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KANSAS v. COLORADO (No. 105, Orig.)
Exception overruled.
Syllabus

Opinion
[Alito]
Concurrence
[Roberts]
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Syllabus

NOTE: Where it is feasible, a syllabus (headnote) will be released, as is being done in connection with this case, at the time the opinion is issued.The syllabus constitutes no part of the opinion of the Court but has been prepared by the Reporter of Decisions for the convenience of the reader.See United States v. Detroit Timber & Lumber Co., 200 U. S. 321 .

SUPREME COURT OF THE UNITED STATES

KANSAS v. COLORADO

on exception to report of special master


No. 105, Orig. Argued December 1, 2008—Decided March 9, 2009

Kansas has filed an exception to the Special Master’s Fifth and Final Report in this action concerning the Arkansas River, contending that the Special Master erred in concluding that 28 U. S. C. §1821(b), which sets the witness attendance fee for a proceeding in “any court of the United States” at $40 per day, applies to cases within this Court’s original jurisdiction. This determination led to an award considerably lower than the amount that Kansas, as the prevailing party, would have received under its alternative calculation.

Held: Expert witness attendance fees that are available in cases brought under this Court’s original jurisdiction shall be the same as the expert witness attendance fees that would be available in a district court under §1821(b). Kansas contends that Congress has never attempted to regulate a prevailing party’s recovery of expert witness fees in a case brought under this Court’s original jurisdiction, that Article III of the Constitution would not permit Congress to impose such a restriction, and thus, that the holding in Crawford Fitting Co. v. J. T. Gibbons, Inc., 482 U. S. 437 —that district courts must adhere to §1821(b)’s witness attendance fee limitations—is not relevant here. Assuming that Kansas’ interpretation is correct and that this Court has discretion to determine the fees that are recoverable in original actions, it is nevertheless appropriate to follow §1821(b). Congress’ decision not to permit a prevailing party in the lower courts to recover its actual witness fee expenses departs only slightly from the “American Rule,” under which parties generally bear their own expenses. There is no good reason why the rule for recovering expert witness fees should differ markedly depending on whether a case is originally brought in district court or this Court. District-court cases may be no less complex than those brought originally in this Court. And while the parties in original cases may incur substantial expert costs, as happened here, the same is frequently true in lower court litigation. Thus, assuming that the matter is left entirely to this Court’s discretion, the best approach is to have a uniform rule that applies in all federal cases. Pp. 3–5.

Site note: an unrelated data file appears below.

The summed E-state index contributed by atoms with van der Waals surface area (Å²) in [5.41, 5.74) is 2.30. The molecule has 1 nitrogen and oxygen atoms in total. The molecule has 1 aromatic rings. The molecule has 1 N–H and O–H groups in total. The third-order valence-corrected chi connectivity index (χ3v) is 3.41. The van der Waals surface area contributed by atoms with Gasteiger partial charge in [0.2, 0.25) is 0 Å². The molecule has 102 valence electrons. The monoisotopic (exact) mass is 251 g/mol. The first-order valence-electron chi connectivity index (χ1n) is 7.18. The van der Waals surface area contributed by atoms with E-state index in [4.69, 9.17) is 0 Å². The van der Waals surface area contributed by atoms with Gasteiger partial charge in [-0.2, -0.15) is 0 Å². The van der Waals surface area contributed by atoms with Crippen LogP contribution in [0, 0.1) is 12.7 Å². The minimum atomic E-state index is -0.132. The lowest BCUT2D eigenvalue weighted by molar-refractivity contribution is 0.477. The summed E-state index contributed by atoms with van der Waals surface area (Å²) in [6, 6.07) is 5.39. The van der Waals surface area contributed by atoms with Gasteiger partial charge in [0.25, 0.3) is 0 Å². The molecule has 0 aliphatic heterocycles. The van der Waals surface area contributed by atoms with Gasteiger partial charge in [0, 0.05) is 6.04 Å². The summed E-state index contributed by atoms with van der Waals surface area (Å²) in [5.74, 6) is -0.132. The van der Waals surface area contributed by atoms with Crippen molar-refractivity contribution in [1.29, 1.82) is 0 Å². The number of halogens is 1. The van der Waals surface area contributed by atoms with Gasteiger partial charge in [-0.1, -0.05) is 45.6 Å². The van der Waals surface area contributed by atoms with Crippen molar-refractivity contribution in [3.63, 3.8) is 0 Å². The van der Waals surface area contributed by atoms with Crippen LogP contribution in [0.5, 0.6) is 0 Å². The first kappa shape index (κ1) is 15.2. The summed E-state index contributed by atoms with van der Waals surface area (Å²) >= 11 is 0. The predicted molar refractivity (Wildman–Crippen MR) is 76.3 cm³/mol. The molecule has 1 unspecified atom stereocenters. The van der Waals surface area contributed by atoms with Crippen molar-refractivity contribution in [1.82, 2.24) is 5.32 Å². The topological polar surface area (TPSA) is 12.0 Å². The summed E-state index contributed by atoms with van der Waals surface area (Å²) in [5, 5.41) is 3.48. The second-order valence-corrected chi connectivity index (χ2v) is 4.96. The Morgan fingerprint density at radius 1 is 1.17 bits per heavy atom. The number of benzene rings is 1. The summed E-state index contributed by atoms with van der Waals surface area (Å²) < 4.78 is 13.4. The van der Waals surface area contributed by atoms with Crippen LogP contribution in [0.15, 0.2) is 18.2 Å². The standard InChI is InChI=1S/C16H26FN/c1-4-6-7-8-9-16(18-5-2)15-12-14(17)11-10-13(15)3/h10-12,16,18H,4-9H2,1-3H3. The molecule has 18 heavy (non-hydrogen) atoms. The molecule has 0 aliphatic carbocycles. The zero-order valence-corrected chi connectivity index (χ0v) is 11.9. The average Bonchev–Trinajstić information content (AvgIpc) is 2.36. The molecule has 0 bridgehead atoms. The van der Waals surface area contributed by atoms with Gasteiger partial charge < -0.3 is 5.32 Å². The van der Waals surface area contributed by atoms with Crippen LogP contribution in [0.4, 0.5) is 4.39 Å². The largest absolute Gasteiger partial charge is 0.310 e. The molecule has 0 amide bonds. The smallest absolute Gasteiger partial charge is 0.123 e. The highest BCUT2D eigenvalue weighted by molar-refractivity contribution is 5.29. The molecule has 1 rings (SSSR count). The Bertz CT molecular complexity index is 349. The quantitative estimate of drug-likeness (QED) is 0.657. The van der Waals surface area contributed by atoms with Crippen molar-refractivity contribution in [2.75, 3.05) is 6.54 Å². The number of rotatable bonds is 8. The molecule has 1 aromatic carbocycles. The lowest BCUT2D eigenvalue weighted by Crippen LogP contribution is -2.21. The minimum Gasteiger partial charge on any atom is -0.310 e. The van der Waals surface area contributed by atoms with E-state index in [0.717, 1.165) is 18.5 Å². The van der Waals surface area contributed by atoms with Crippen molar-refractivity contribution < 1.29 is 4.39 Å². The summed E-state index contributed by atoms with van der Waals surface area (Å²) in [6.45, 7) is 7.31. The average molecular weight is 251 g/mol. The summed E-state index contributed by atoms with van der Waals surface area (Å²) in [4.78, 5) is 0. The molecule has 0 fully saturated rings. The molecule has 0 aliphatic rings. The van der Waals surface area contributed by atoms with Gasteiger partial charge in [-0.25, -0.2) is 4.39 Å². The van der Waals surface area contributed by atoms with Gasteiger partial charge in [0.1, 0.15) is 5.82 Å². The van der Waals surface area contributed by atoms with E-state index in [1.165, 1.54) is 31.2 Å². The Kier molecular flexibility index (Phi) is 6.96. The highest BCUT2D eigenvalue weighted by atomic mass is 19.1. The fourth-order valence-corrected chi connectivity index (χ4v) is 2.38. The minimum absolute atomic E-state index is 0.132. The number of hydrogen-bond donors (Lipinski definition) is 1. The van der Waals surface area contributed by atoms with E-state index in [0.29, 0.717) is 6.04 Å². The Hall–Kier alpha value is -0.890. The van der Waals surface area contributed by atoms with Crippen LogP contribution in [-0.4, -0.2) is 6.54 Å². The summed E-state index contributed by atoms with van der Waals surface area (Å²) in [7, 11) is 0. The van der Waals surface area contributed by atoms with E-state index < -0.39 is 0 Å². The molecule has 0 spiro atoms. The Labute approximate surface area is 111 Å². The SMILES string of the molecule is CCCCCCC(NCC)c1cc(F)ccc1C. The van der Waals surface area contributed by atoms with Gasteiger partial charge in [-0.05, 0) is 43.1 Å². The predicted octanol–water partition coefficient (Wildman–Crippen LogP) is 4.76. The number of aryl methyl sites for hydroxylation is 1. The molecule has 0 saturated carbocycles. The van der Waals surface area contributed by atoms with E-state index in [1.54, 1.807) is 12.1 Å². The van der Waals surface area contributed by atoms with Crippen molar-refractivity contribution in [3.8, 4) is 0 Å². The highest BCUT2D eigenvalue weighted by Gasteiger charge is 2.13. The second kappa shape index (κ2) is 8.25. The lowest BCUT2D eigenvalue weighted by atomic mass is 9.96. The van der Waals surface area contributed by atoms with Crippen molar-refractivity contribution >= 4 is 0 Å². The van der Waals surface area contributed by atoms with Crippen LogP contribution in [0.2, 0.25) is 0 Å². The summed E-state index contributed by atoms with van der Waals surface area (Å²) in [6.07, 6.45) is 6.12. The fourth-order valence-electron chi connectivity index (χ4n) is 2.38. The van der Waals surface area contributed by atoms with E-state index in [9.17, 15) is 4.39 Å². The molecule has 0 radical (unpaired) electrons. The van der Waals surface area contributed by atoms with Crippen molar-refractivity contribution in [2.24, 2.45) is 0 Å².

Exception overruled.

    Alito, J., delivered the opinion for a unanimous Court. Roberts, C. J., filed a concurring opinion, in which Souter, J., joined.